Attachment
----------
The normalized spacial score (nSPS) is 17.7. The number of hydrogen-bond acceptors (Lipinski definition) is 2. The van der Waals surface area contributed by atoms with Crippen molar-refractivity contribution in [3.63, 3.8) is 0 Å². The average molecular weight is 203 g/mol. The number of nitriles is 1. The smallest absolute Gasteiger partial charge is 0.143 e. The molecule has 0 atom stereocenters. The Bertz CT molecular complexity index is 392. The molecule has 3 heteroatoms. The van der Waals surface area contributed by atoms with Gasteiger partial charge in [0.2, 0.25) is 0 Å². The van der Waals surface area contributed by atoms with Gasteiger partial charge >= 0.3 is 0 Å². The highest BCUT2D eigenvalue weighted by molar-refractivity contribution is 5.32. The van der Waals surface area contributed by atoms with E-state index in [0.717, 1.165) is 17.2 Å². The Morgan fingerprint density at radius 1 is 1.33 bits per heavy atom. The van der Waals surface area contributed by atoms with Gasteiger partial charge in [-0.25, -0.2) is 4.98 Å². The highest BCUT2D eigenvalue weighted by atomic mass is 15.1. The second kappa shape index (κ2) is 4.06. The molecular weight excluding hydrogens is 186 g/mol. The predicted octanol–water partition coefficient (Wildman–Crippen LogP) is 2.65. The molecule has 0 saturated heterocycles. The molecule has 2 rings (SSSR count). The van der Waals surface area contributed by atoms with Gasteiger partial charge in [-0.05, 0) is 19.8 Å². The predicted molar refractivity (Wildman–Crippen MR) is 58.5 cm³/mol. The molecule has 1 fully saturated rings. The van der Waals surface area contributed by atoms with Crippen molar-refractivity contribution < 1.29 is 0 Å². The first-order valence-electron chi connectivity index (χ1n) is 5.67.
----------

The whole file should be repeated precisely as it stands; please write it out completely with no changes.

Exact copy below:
The normalized spacial score (nSPS) is 17.7. The number of hydrogen-bond acceptors (Lipinski definition) is 2. The van der Waals surface area contributed by atoms with Crippen molar-refractivity contribution in [3.63, 3.8) is 0 Å². The average molecular weight is 203 g/mol. The number of nitriles is 1. The smallest absolute Gasteiger partial charge is 0.143 e. The molecule has 0 atom stereocenters. The Bertz CT molecular complexity index is 392. The molecule has 3 heteroatoms. The van der Waals surface area contributed by atoms with Gasteiger partial charge in [0.2, 0.25) is 0 Å². The van der Waals surface area contributed by atoms with Gasteiger partial charge >= 0.3 is 0 Å². The highest BCUT2D eigenvalue weighted by molar-refractivity contribution is 5.32. The van der Waals surface area contributed by atoms with E-state index in [0.717, 1.165) is 17.2 Å². The Morgan fingerprint density at radius 1 is 1.33 bits per heavy atom. The van der Waals surface area contributed by atoms with Gasteiger partial charge in [-0.25, -0.2) is 4.98 Å². The highest BCUT2D eigenvalue weighted by atomic mass is 15.1. The second kappa shape index (κ2) is 4.06. The molecular weight excluding hydrogens is 186 g/mol. The predicted octanol–water partition coefficient (Wildman–Crippen LogP) is 2.65. The molecule has 0 saturated heterocycles. The molecule has 2 rings (SSSR count). The van der Waals surface area contributed by atoms with Gasteiger partial charge in [-0.05, 0) is 19.8 Å². The predicted molar refractivity (Wildman–Crippen MR) is 58.5 cm³/mol. The molecule has 1 fully saturated rings. The van der Waals surface area contributed by atoms with Crippen molar-refractivity contribution < 1.29 is 0 Å². The first-order valence-electron chi connectivity index (χ1n) is 5.67.